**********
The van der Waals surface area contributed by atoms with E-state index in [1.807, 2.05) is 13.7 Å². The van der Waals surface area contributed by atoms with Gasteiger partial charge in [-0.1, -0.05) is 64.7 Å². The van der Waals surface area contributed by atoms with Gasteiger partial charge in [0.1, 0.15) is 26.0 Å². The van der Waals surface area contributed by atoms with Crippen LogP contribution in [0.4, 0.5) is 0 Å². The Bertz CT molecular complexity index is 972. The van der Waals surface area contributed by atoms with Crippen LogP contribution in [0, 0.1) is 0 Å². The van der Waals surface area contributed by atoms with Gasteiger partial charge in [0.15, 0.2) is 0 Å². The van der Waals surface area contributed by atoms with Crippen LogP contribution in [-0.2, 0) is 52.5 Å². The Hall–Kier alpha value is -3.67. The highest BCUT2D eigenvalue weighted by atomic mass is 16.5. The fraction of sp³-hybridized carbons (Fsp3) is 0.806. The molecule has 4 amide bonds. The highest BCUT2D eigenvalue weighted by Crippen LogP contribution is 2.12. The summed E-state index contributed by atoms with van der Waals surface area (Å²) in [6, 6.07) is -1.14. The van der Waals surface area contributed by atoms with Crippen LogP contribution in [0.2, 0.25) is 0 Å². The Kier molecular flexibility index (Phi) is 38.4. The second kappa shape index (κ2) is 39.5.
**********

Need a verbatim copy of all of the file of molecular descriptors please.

The van der Waals surface area contributed by atoms with E-state index in [1.807, 2.05) is 13.7 Å². The van der Waals surface area contributed by atoms with Gasteiger partial charge in [-0.1, -0.05) is 64.7 Å². The van der Waals surface area contributed by atoms with Gasteiger partial charge in [0.1, 0.15) is 26.0 Å². The van der Waals surface area contributed by atoms with Crippen LogP contribution in [0.4, 0.5) is 0 Å². The Bertz CT molecular complexity index is 972. The van der Waals surface area contributed by atoms with Crippen LogP contribution in [0, 0.1) is 0 Å². The van der Waals surface area contributed by atoms with Gasteiger partial charge in [0.15, 0.2) is 0 Å². The van der Waals surface area contributed by atoms with Crippen LogP contribution in [-0.2, 0) is 52.5 Å². The Hall–Kier alpha value is -3.67. The highest BCUT2D eigenvalue weighted by atomic mass is 16.5. The fraction of sp³-hybridized carbons (Fsp3) is 0.806. The molecule has 4 amide bonds. The highest BCUT2D eigenvalue weighted by Crippen LogP contribution is 2.12. The summed E-state index contributed by atoms with van der Waals surface area (Å²) in [6, 6.07) is -1.14. The van der Waals surface area contributed by atoms with Crippen LogP contribution in [0.2, 0.25) is 0 Å². The Kier molecular flexibility index (Phi) is 38.4. The second kappa shape index (κ2) is 39.5.